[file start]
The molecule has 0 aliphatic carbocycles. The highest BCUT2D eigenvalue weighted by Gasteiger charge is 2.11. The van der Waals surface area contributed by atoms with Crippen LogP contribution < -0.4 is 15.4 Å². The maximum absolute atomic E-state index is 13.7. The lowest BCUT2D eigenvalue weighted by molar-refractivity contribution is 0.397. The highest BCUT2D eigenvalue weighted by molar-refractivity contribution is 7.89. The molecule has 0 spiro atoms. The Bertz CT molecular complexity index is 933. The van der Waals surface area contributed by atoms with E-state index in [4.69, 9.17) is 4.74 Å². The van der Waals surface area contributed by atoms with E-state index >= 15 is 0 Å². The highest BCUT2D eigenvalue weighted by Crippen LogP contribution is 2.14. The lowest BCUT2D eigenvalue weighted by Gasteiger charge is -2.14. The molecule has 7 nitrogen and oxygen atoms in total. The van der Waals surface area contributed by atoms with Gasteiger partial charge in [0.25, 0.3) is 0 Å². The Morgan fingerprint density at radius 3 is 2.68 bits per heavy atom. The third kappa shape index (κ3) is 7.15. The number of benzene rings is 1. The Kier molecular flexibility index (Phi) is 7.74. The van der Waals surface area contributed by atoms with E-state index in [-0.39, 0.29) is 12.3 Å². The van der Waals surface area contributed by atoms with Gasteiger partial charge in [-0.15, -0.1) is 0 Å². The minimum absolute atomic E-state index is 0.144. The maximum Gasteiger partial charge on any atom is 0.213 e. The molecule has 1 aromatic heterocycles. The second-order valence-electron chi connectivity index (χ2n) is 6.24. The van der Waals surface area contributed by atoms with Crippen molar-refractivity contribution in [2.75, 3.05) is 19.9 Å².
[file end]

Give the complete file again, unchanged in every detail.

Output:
The molecule has 0 aliphatic carbocycles. The highest BCUT2D eigenvalue weighted by Gasteiger charge is 2.11. The van der Waals surface area contributed by atoms with Crippen LogP contribution < -0.4 is 15.4 Å². The maximum absolute atomic E-state index is 13.7. The lowest BCUT2D eigenvalue weighted by molar-refractivity contribution is 0.397. The highest BCUT2D eigenvalue weighted by molar-refractivity contribution is 7.89. The molecule has 0 spiro atoms. The Bertz CT molecular complexity index is 933. The van der Waals surface area contributed by atoms with E-state index in [4.69, 9.17) is 4.74 Å². The van der Waals surface area contributed by atoms with E-state index >= 15 is 0 Å². The highest BCUT2D eigenvalue weighted by Crippen LogP contribution is 2.14. The lowest BCUT2D eigenvalue weighted by Gasteiger charge is -2.14. The molecule has 7 nitrogen and oxygen atoms in total. The van der Waals surface area contributed by atoms with Gasteiger partial charge in [0.25, 0.3) is 0 Å². The Morgan fingerprint density at radius 3 is 2.68 bits per heavy atom. The third kappa shape index (κ3) is 7.15. The number of benzene rings is 1. The Kier molecular flexibility index (Phi) is 7.74. The van der Waals surface area contributed by atoms with E-state index in [-0.39, 0.29) is 12.3 Å². The van der Waals surface area contributed by atoms with Gasteiger partial charge in [-0.15, -0.1) is 0 Å². The minimum absolute atomic E-state index is 0.144. The maximum Gasteiger partial charge on any atom is 0.213 e. The molecule has 1 aromatic heterocycles. The second-order valence-electron chi connectivity index (χ2n) is 6.24. The van der Waals surface area contributed by atoms with Crippen molar-refractivity contribution in [2.75, 3.05) is 19.9 Å².